Thursday, July 20, 2006

What's the Value of a Freelance Copywriter vs. a Staff Writer?

Lately I've noticed a big jump in job postings for staff writers. While I definitely like companies recognizing the value of copywriting, it does make me wonder - why so many staff positions? At most, a quarter of the job posts I see are for contracts.

Why aren't businesses paying more attention to freelance copywriters?

A simple explanation would be that they don't know about them, or don't realize their value. Given how many professionals I've educated on the subject, this seems the most likely.

I've been on the staff side and the freelancing side. So I do have some ground to stand on here when I say I think the freelancing side is the better option for almost all businesses marketing themselves.

A while back I wrote a Justification for Copywriting. Let me look at some of its principles from a comparison angle.

Advantages of Freelancers over Staff Writers
1. Cost-effective - Let's say your company needs 15 projects a year. 3 sales letters and 12 monthly newsletters, for instance. My own fees for such would range between $9,500-$14,000 for the newsletters, and $4,000-$7000 for the sales letters. So having a freelancer like myself handle these projects would cost a company about $13,500 to $21,000 a year.

A staff writer employed for a year, even at a low-end salary would cost $40,000 in salary alone.

2. Specialized Expertise - Every writer has a specialty. Most freelancers focus on one or two, so they'll enjoy their work more and get better at it. (Mine is, as I've said before, writing for the Web.) Companies can take advantage of specialization by hiring several writers, each for a specific project they'll be good at. Instead of having one staff writer scramble to learn about each new specialty area.

The best part is, companies can be as specific as they want. Need a writer for six executive bios? There are freelancers that do those. I even know a(n independent) photographer who specializes in underwater photographs!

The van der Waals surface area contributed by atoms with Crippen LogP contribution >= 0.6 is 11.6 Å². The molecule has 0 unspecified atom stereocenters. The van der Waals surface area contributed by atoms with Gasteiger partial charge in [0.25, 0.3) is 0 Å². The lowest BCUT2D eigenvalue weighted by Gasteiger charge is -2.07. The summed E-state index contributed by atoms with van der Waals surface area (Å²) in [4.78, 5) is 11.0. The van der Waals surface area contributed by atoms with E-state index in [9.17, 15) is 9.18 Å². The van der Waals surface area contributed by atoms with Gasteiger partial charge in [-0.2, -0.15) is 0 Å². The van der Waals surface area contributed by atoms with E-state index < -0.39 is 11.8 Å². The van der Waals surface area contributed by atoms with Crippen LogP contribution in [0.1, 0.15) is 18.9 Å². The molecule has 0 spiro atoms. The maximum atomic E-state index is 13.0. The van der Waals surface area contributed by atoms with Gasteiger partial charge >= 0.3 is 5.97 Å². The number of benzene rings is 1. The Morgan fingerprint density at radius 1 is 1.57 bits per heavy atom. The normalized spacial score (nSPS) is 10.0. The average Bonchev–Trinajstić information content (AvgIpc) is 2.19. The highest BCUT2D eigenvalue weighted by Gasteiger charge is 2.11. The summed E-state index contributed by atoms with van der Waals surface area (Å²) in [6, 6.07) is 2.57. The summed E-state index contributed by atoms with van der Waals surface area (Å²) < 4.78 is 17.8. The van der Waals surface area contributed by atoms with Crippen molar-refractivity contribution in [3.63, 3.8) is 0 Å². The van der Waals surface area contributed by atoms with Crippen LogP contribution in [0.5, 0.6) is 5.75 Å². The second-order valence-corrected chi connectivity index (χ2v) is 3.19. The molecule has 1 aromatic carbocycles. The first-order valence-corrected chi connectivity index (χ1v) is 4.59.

3. Fresh Perspective - I think this is probably the most valuable advantage a freelancer has over a staff writer. Staffers face the same curse as all other employees - getting too close, too familiar with their products/services. That can wear on you over time, dulling your prose into endless rehashing that doesn't convince anyone.

A freelancer is close enough to see how to work a message, yet far enough away that they can pick out new ways of highlighting product values. That's their whole job.

4. No Hiring/Firing Costs - It costs what, a year's salary to find and train new employees? Freelancers come and go for fractions of the overall costs. And their ROI is much higher. Use this one for those companies who have their bottom on marquee across their eyeballs.

5. Higher Profits - Because there's a lower expense in hiring a freelancer, you'll automatically have higher profit margins. But that's not the only profit source.

The temptation for a staff writer is to copy old company documents, or pilfer competitors' words when no one's looking. Ask yourself - which would you buy from, the company that's using the exact same message as its competitors? Or the company that speaks in open language, proves its claims, and communicates its message in a way that really sticks in your head?

That's how a freelancer brings about higher profits.

Advantages of Staff Writers
I'm not trying to disparage staff writers here. There ARE situations when a staff writer makes more sense. One that comes right to mind is when a mid-sized company has a tremendous need for writing. As in, projects turned out daily. In this case, it's best to have a staff writer, and freelancers on call/retainer for the overflow. Or for certain specialties your staff writer's not as experienced in (I have very little expertise in or desire for print ads, for example).

How Freelance Copywriters Can Shine Value
I have a theory about why some companies believe staff writers are better - and how freelancers can disprove that notion. (Hey, I had to stick a practical portion in here somewhere.) They believe that hiring a staff writer will "guarantee" experience/skill at communicating their company's value. The only thing they're guaranteeing, however, is familiarity. That doesn't always equate to saleability.

Freelancers can overcome this perception by that old never-overestimated stalwart - a solid portfolio, focused on relevant specialties. Here's what I do. I have all my samples tucked into plastic binder sheets. My portfolio is a nice 3-ring binder. When I meet with a prospect, I pull out the samples that aren't relevant and insert ones that are. Click-click. Instant specialized objection-nullifier.

So there you have it. A slew of persuasion tactics and sales points on freelance copywriter value. Staff writers have their place in the communications world, and I'm glad for that. But sometimes, a freelancer's who you need right away.

Now, if you'll excuse me, I have to start emailing this post URL to some companies advertising for staff writers.

(Note: This post will be enhanced and made into a white paper in the next week or two. Check back for the PDF that'll give every writer the edge against value objections!)


P.S.: If someone has stats on freelancer ROI, I'd appreciate a comment or email. They're hard to find!


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